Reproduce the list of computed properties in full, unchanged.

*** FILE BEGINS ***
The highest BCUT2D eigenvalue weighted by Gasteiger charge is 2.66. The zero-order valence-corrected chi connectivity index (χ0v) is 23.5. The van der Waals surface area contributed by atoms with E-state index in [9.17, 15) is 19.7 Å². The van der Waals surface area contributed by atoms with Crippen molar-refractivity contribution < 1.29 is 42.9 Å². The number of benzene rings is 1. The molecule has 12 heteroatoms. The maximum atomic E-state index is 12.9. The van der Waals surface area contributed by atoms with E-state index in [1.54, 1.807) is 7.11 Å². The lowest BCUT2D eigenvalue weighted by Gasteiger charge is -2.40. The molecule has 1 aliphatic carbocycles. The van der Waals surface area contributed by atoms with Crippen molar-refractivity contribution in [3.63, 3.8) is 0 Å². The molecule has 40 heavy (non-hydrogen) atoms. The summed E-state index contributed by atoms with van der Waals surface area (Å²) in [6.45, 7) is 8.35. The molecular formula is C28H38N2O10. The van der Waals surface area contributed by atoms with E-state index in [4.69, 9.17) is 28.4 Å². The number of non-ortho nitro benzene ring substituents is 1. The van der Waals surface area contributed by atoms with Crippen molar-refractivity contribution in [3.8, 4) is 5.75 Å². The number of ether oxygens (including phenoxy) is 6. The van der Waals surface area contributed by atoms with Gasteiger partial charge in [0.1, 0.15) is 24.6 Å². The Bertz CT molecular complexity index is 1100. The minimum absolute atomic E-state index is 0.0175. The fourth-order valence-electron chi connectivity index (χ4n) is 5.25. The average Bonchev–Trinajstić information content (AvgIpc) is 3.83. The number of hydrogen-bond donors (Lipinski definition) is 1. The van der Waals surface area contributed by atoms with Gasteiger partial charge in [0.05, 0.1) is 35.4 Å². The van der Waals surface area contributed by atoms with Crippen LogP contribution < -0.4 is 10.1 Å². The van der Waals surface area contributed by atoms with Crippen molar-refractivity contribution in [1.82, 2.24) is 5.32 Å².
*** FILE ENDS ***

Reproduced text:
The highest BCUT2D eigenvalue weighted by Gasteiger charge is 2.66. The zero-order valence-corrected chi connectivity index (χ0v) is 23.5. The van der Waals surface area contributed by atoms with E-state index in [9.17, 15) is 19.7 Å². The van der Waals surface area contributed by atoms with Crippen molar-refractivity contribution < 1.29 is 42.9 Å². The number of benzene rings is 1. The molecule has 12 heteroatoms. The maximum atomic E-state index is 12.9. The van der Waals surface area contributed by atoms with E-state index in [1.54, 1.807) is 7.11 Å². The lowest BCUT2D eigenvalue weighted by Gasteiger charge is -2.40. The molecule has 1 aliphatic carbocycles. The van der Waals surface area contributed by atoms with Crippen molar-refractivity contribution in [3.63, 3.8) is 0 Å². The molecule has 40 heavy (non-hydrogen) atoms. The summed E-state index contributed by atoms with van der Waals surface area (Å²) in [6.45, 7) is 8.35. The molecular formula is C28H38N2O10. The van der Waals surface area contributed by atoms with E-state index in [4.69, 9.17) is 28.4 Å². The number of non-ortho nitro benzene ring substituents is 1. The van der Waals surface area contributed by atoms with Crippen molar-refractivity contribution in [3.8, 4) is 5.75 Å². The number of ether oxygens (including phenoxy) is 6. The van der Waals surface area contributed by atoms with Gasteiger partial charge in [0.1, 0.15) is 24.6 Å². The Bertz CT molecular complexity index is 1100. The minimum absolute atomic E-state index is 0.0175. The fourth-order valence-electron chi connectivity index (χ4n) is 5.25. The average Bonchev–Trinajstić information content (AvgIpc) is 3.83. The number of hydrogen-bond donors (Lipinski definition) is 1. The van der Waals surface area contributed by atoms with Gasteiger partial charge in [0.05, 0.1) is 35.4 Å². The van der Waals surface area contributed by atoms with Crippen LogP contribution < -0.4 is 10.1 Å². The van der Waals surface area contributed by atoms with Crippen molar-refractivity contribution in [1.82, 2.24) is 5.32 Å².